Estate Planning– Your Pets Deserve Protection Too!
Pets are common in the United States. In almost every house, whether the house has a family or a bachelor, the possibilities of a pet are high. Whether you have a dog, cat, horse, or more exotic pet like a snake or lizard, you must love them and consider them your family. Certainly, you would not want your companion to be thrown out after you pass away or become incapacitated.
If you do not know about pet trusts, it is time you start learning about them. A pet trust is a legal document that specifies what happens to your pet when you can no longer care for them. Through a pet trust, you can take financial care of them after you are gone. Consult with a Monroe estate planning lawyer to get to know more about it.
Can you include your pets in your estate plan?
Under North Carolina law, pets are considered personal property. Therefore, you can include them in your will and state your wishes about how you want to take care of them after your death. It is usually a good idea to pass down your pet to someone in your family or a friend who is an animal lover. For example, if your friend is a dog lover, you can pass your dog to them.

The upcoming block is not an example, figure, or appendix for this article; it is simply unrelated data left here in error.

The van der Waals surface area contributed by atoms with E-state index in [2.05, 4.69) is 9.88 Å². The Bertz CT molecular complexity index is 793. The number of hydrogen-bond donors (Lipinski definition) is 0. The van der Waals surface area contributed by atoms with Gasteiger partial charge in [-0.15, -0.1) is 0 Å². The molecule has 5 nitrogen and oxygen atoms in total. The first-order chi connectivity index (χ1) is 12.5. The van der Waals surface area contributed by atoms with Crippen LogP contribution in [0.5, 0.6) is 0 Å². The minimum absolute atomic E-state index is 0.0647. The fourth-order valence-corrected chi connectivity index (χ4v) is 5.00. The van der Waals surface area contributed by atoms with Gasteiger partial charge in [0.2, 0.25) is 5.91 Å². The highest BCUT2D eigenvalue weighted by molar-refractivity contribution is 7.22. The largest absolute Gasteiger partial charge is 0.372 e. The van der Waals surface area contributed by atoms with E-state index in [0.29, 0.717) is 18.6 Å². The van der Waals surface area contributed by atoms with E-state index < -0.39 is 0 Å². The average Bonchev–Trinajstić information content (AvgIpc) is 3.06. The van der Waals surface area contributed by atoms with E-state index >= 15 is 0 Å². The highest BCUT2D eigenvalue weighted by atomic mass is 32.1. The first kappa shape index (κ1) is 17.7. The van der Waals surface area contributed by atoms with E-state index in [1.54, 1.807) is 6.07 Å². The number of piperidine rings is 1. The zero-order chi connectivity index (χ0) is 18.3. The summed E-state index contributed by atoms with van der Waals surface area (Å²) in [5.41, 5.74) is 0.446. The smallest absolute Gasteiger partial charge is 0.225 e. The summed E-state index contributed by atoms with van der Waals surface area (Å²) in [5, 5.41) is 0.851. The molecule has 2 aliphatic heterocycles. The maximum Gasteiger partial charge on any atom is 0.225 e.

What is a pet trust?
A pet trust is similar to a living trust, where there is a grantor and a trustee. In this case, the grantor is the person with the pet, and you can specify how you want to handle your assets on behalf of your pet through a trustee. The trustee is responsible for handling the assets and cash, which are meant for your pet’s benefit only. The funds included in a pet trust should only be used to take care of the pet and nothing else.
What information can you include in a pet trust?
You can include various information in a pet trust. While there are no limitations to what you can include, here are some common ones:
- Routine veterinary check-ups
- Exercise and companionship care
- Emergency veterinary care
- Grooming costs
- Feeding and boarding costs
Reasons to create a pet trust.
Perhaps the biggest reason to create a pet trust is that you love them and want to look after them even when you are gone. Other reasons you may wish to consider include the following:
- Your pet has a high life expectancy rate, and you want to take care of them.
- You have multiple pets and do not wish to separate them.
- Your pet requires special care due to a disability.
- Your family does not like pets or is not suited to care for them.
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